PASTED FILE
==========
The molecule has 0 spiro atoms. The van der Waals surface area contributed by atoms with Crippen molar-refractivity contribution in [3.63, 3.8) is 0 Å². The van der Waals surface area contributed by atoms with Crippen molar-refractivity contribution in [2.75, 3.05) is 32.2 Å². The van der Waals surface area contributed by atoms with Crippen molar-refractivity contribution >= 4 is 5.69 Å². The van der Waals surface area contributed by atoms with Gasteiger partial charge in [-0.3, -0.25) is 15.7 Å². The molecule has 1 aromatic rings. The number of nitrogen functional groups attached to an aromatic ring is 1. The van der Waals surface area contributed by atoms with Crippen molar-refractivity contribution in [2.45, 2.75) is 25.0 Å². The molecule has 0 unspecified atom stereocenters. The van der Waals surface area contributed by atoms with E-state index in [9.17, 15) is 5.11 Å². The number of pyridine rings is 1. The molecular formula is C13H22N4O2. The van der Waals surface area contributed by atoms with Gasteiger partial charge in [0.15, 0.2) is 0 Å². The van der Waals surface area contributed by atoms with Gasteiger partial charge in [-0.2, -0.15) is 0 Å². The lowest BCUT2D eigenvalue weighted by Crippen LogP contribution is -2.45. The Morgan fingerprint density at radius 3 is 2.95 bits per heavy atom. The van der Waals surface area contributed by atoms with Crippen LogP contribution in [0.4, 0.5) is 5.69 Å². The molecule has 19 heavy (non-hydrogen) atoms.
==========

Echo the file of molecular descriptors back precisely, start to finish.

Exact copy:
The molecule has 0 spiro atoms. The van der Waals surface area contributed by atoms with Crippen molar-refractivity contribution in [3.63, 3.8) is 0 Å². The van der Waals surface area contributed by atoms with Crippen molar-refractivity contribution in [2.75, 3.05) is 32.2 Å². The van der Waals surface area contributed by atoms with Crippen molar-refractivity contribution >= 4 is 5.69 Å². The van der Waals surface area contributed by atoms with Gasteiger partial charge in [-0.3, -0.25) is 15.7 Å². The molecule has 1 aromatic rings. The number of nitrogen functional groups attached to an aromatic ring is 1. The van der Waals surface area contributed by atoms with Crippen molar-refractivity contribution in [2.45, 2.75) is 25.0 Å². The molecule has 0 unspecified atom stereocenters. The van der Waals surface area contributed by atoms with E-state index in [9.17, 15) is 5.11 Å². The number of pyridine rings is 1. The molecular formula is C13H22N4O2. The van der Waals surface area contributed by atoms with Gasteiger partial charge in [0.15, 0.2) is 0 Å². The van der Waals surface area contributed by atoms with Gasteiger partial charge in [-0.2, -0.15) is 0 Å². The lowest BCUT2D eigenvalue weighted by Crippen LogP contribution is -2.45. The Morgan fingerprint density at radius 3 is 2.95 bits per heavy atom. The van der Waals surface area contributed by atoms with Crippen LogP contribution in [0.4, 0.5) is 5.69 Å². The molecule has 19 heavy (non-hydrogen) atoms.